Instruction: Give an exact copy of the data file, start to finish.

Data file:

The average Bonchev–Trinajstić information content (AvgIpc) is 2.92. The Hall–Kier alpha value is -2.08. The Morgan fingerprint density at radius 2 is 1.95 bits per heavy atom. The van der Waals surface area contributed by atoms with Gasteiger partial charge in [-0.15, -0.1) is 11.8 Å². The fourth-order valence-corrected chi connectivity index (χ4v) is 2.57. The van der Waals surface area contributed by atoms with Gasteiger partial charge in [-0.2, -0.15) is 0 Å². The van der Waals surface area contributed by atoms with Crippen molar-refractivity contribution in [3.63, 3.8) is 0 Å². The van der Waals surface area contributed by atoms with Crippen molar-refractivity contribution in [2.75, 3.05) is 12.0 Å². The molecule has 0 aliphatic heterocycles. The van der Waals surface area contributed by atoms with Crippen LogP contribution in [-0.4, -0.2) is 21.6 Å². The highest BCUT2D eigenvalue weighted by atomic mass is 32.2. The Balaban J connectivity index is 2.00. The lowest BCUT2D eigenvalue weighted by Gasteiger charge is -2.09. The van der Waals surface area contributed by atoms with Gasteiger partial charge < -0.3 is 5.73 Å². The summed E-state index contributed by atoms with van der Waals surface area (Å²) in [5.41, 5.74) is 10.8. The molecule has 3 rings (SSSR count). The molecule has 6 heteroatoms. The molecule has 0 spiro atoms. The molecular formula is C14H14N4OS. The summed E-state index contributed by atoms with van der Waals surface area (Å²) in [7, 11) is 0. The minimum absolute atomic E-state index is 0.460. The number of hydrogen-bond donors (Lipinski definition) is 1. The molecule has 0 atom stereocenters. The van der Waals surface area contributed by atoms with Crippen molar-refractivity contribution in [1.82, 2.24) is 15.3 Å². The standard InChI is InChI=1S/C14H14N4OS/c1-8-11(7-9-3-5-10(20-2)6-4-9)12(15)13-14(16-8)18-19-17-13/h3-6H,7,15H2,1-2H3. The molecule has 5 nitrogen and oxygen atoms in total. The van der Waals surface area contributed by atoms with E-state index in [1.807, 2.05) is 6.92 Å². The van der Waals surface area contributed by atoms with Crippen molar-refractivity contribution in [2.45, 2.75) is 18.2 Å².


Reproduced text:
The average Bonchev–Trinajstić information content (AvgIpc) is 2.92. The Hall–Kier alpha value is -2.08. The Morgan fingerprint density at radius 2 is 1.95 bits per heavy atom. The van der Waals surface area contributed by atoms with Gasteiger partial charge in [-0.15, -0.1) is 11.8 Å². The fourth-order valence-corrected chi connectivity index (χ4v) is 2.57. The van der Waals surface area contributed by atoms with Gasteiger partial charge in [-0.2, -0.15) is 0 Å². The van der Waals surface area contributed by atoms with Crippen molar-refractivity contribution in [3.63, 3.8) is 0 Å². The van der Waals surface area contributed by atoms with Crippen molar-refractivity contribution in [2.75, 3.05) is 12.0 Å². The molecule has 0 aliphatic heterocycles. The van der Waals surface area contributed by atoms with Crippen LogP contribution in [-0.4, -0.2) is 21.6 Å². The highest BCUT2D eigenvalue weighted by atomic mass is 32.2. The Balaban J connectivity index is 2.00. The lowest BCUT2D eigenvalue weighted by Gasteiger charge is -2.09. The van der Waals surface area contributed by atoms with Gasteiger partial charge < -0.3 is 5.73 Å². The summed E-state index contributed by atoms with van der Waals surface area (Å²) in [5.41, 5.74) is 10.8. The molecule has 3 rings (SSSR count). The molecule has 6 heteroatoms. The molecule has 0 spiro atoms. The molecular formula is C14H14N4OS. The summed E-state index contributed by atoms with van der Waals surface area (Å²) in [7, 11) is 0. The minimum absolute atomic E-state index is 0.460. The number of hydrogen-bond donors (Lipinski definition) is 1. The molecule has 0 atom stereocenters. The van der Waals surface area contributed by atoms with Crippen molar-refractivity contribution in [1.82, 2.24) is 15.3 Å². The standard InChI is InChI=1S/C14H14N4OS/c1-8-11(7-9-3-5-10(20-2)6-4-9)12(15)13-14(16-8)18-19-17-13/h3-6H,7,15H2,1-2H3. The molecule has 5 nitrogen and oxygen atoms in total. The van der Waals surface area contributed by atoms with E-state index in [1.807, 2.05) is 6.92 Å². The van der Waals surface area contributed by atoms with Crippen molar-refractivity contribution in [2.45, 2.75) is 18.2 Å².